Wednesday, 6 June 2007

What have The Academics ever done for us?

Ok so, What have The Academics ever done for us?

I have noticed several web searches that have led to this blog about everday things such as, how to stop friends take advantage of you, or how can tell if someone is lying to you. These are clearly issues of practical importance.

The world of academic / management theory it would seem, is a totally separate space that is incapable of shedding any insights on such problems. Is this really the case? What if we can 'lift' ideas and concepts from one area and make use of them in plain language in another. Surely this must be a useful aim for any form of inspiration and education.

Here are three examples:

Prof. Tudor Rickards has a blog called Leaders We Deserve The very fact that he has created this thought provoking title could cause us to think of 'friends we deserve' or 'spouses we deserve' couldn't it? This line of thinking invites us to consider what it is we do that reinforces the relationship. Just because we 'follow' sometimes doesn't necessarily mean we are sub-ordinate.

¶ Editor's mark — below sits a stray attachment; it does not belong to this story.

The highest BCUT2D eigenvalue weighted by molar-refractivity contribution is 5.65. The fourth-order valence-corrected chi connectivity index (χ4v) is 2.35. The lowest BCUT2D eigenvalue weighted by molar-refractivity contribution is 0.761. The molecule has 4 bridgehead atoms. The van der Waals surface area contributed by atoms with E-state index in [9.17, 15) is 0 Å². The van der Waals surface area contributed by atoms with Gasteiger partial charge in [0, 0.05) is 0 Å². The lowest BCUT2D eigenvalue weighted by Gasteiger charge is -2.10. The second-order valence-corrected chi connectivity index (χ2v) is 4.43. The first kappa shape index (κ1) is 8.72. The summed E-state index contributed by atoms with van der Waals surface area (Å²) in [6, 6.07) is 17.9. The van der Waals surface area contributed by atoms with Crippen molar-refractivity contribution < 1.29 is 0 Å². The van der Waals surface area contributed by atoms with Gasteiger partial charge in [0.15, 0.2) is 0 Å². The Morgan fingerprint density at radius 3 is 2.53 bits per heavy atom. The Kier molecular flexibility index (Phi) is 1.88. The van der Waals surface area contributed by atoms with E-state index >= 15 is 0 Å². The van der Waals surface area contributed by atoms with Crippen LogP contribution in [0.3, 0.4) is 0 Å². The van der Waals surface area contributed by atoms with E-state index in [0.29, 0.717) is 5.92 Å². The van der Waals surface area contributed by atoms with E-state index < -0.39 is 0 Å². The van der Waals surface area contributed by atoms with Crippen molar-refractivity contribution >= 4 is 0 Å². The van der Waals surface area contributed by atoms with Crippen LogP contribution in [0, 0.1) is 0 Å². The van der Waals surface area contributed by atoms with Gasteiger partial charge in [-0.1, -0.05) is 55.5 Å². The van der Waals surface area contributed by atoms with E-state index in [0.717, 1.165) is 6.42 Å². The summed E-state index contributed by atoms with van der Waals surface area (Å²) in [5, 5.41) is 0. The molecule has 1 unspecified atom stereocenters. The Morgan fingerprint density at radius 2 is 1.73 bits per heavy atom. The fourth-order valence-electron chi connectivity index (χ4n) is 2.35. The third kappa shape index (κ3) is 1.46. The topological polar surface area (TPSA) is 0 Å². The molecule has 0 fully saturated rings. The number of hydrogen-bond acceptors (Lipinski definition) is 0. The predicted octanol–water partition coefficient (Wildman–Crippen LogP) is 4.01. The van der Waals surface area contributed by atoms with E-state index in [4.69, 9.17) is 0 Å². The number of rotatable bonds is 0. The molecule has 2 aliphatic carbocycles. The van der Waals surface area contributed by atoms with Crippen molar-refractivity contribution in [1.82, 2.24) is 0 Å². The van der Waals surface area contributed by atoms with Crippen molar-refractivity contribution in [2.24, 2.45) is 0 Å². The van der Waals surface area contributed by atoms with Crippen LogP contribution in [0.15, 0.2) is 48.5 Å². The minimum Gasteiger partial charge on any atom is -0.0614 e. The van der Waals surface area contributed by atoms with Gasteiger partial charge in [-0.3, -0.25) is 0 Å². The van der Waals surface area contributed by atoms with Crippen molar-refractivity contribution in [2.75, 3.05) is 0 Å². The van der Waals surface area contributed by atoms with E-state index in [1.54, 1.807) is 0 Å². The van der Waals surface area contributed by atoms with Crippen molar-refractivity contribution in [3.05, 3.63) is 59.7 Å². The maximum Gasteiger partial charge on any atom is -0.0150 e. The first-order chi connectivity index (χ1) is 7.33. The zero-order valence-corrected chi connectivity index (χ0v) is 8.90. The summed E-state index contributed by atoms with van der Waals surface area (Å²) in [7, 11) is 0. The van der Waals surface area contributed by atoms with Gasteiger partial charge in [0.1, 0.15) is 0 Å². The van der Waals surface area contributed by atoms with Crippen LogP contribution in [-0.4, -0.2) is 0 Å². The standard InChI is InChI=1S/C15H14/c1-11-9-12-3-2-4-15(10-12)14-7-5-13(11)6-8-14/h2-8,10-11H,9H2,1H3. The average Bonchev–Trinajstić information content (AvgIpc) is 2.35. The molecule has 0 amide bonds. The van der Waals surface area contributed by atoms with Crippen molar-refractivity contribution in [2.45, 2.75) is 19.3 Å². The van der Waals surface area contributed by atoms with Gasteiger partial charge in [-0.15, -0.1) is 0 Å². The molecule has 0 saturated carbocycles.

Bob Garratt talks of directors who think that learning and changing applies to everyone else but themselves, after all now that they have 'made it' why do they need to learn anything new. A vicar I knew used the metaphor of a garden to describe a marriage. It needed tending everyday in order to stop the weeds taking over.

Organisational Learning theory, such Peter's and Watermans's 7 S framework suggests that to be successful managers need to value 'soft skills' and not just think about hard outputs such as number of cars produced, market shares, employee turnover, number of patents secured. This suggests that intentional personal effort in 'soft skills' development might be an essential precursor for any of us to make the changes we want.

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